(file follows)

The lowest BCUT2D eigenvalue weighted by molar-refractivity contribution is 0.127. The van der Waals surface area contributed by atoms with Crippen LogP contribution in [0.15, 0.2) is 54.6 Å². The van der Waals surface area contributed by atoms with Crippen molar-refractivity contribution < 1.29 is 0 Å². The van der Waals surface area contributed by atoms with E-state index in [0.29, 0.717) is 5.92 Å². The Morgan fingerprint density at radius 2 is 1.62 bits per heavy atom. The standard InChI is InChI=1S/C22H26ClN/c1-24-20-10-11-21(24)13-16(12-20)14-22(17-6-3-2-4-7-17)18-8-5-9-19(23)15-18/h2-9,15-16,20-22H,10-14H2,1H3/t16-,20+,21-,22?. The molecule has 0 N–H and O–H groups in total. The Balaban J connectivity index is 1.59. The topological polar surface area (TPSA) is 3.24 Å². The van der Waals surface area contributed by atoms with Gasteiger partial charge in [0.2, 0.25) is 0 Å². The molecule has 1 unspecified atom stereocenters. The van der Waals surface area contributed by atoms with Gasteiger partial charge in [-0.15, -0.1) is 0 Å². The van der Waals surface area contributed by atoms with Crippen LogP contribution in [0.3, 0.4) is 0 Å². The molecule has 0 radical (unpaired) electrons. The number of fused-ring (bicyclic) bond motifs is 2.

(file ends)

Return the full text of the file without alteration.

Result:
The lowest BCUT2D eigenvalue weighted by molar-refractivity contribution is 0.127. The van der Waals surface area contributed by atoms with Crippen LogP contribution in [0.15, 0.2) is 54.6 Å². The van der Waals surface area contributed by atoms with Crippen molar-refractivity contribution < 1.29 is 0 Å². The van der Waals surface area contributed by atoms with E-state index in [0.29, 0.717) is 5.92 Å². The Morgan fingerprint density at radius 2 is 1.62 bits per heavy atom. The standard InChI is InChI=1S/C22H26ClN/c1-24-20-10-11-21(24)13-16(12-20)14-22(17-6-3-2-4-7-17)18-8-5-9-19(23)15-18/h2-9,15-16,20-22H,10-14H2,1H3/t16-,20+,21-,22?. The molecule has 0 N–H and O–H groups in total. The Balaban J connectivity index is 1.59. The topological polar surface area (TPSA) is 3.24 Å². The van der Waals surface area contributed by atoms with Gasteiger partial charge in [0.2, 0.25) is 0 Å². The molecule has 1 unspecified atom stereocenters. The van der Waals surface area contributed by atoms with Gasteiger partial charge in [-0.15, -0.1) is 0 Å². The van der Waals surface area contributed by atoms with Crippen LogP contribution in [0.3, 0.4) is 0 Å². The molecule has 0 radical (unpaired) electrons. The number of fused-ring (bicyclic) bond motifs is 2.